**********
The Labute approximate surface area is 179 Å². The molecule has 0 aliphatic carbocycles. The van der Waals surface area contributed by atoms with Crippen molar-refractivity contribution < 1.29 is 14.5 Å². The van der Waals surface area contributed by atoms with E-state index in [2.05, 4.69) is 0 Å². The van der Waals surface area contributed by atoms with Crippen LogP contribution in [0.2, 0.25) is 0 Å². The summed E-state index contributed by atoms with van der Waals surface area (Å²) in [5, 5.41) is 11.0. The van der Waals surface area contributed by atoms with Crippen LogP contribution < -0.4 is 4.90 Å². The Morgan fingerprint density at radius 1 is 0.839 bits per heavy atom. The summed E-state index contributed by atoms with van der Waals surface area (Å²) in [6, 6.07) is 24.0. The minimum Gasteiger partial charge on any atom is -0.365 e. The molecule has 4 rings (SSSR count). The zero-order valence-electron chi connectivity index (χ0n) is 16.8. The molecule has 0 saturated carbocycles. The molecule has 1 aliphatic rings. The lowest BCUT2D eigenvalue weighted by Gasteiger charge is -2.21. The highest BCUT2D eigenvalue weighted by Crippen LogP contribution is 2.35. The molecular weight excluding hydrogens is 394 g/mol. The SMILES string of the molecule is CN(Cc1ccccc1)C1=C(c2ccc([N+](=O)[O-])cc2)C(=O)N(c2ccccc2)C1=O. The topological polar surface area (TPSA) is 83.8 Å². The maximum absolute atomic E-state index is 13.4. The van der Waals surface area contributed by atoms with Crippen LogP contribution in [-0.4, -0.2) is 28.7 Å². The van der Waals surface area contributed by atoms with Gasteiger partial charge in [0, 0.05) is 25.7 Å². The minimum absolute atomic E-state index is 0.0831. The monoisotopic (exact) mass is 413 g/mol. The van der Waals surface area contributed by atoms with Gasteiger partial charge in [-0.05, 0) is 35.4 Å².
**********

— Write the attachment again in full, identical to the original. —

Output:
The Labute approximate surface area is 179 Å². The molecule has 0 aliphatic carbocycles. The van der Waals surface area contributed by atoms with Crippen molar-refractivity contribution < 1.29 is 14.5 Å². The van der Waals surface area contributed by atoms with E-state index in [2.05, 4.69) is 0 Å². The van der Waals surface area contributed by atoms with Crippen LogP contribution in [0.2, 0.25) is 0 Å². The summed E-state index contributed by atoms with van der Waals surface area (Å²) in [5, 5.41) is 11.0. The van der Waals surface area contributed by atoms with Crippen LogP contribution < -0.4 is 4.90 Å². The Morgan fingerprint density at radius 1 is 0.839 bits per heavy atom. The summed E-state index contributed by atoms with van der Waals surface area (Å²) in [6, 6.07) is 24.0. The minimum Gasteiger partial charge on any atom is -0.365 e. The molecule has 4 rings (SSSR count). The zero-order valence-electron chi connectivity index (χ0n) is 16.8. The molecule has 0 saturated carbocycles. The molecule has 1 aliphatic rings. The lowest BCUT2D eigenvalue weighted by Gasteiger charge is -2.21. The highest BCUT2D eigenvalue weighted by Crippen LogP contribution is 2.35. The molecular weight excluding hydrogens is 394 g/mol. The SMILES string of the molecule is CN(Cc1ccccc1)C1=C(c2ccc([N+](=O)[O-])cc2)C(=O)N(c2ccccc2)C1=O. The topological polar surface area (TPSA) is 83.8 Å². The maximum absolute atomic E-state index is 13.4. The van der Waals surface area contributed by atoms with Crippen LogP contribution in [-0.4, -0.2) is 28.7 Å². The van der Waals surface area contributed by atoms with Gasteiger partial charge in [0, 0.05) is 25.7 Å². The minimum absolute atomic E-state index is 0.0831. The monoisotopic (exact) mass is 413 g/mol. The van der Waals surface area contributed by atoms with Gasteiger partial charge in [-0.05, 0) is 35.4 Å².